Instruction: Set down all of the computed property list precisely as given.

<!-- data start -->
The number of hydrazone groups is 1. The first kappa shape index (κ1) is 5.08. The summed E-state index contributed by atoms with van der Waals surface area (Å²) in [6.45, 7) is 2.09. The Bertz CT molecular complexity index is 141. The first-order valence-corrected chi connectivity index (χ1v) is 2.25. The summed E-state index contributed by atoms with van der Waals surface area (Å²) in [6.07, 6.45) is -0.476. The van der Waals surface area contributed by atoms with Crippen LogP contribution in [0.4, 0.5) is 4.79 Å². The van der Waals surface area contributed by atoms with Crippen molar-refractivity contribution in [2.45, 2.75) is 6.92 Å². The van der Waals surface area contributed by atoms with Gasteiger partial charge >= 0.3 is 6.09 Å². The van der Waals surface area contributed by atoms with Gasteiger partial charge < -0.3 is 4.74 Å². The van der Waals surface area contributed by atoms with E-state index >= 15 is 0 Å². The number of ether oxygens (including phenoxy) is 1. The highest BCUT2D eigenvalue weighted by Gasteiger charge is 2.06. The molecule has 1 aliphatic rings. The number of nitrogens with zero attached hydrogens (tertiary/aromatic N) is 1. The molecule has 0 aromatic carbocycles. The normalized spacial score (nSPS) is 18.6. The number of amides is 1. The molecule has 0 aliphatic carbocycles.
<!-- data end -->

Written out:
The number of hydrazone groups is 1. The first kappa shape index (κ1) is 5.08. The summed E-state index contributed by atoms with van der Waals surface area (Å²) in [6.45, 7) is 2.09. The Bertz CT molecular complexity index is 141. The first-order valence-corrected chi connectivity index (χ1v) is 2.25. The summed E-state index contributed by atoms with van der Waals surface area (Å²) in [6.07, 6.45) is -0.476. The van der Waals surface area contributed by atoms with Crippen LogP contribution in [0.4, 0.5) is 4.79 Å². The van der Waals surface area contributed by atoms with Crippen molar-refractivity contribution in [2.45, 2.75) is 6.92 Å². The van der Waals surface area contributed by atoms with Gasteiger partial charge >= 0.3 is 6.09 Å². The van der Waals surface area contributed by atoms with Gasteiger partial charge < -0.3 is 4.74 Å². The van der Waals surface area contributed by atoms with E-state index >= 15 is 0 Å². The number of ether oxygens (including phenoxy) is 1. The highest BCUT2D eigenvalue weighted by Gasteiger charge is 2.06. The molecule has 1 aliphatic rings. The number of nitrogens with zero attached hydrogens (tertiary/aromatic N) is 1. The molecule has 0 aromatic carbocycles. The normalized spacial score (nSPS) is 18.6. The number of amides is 1. The molecule has 0 aliphatic carbocycles.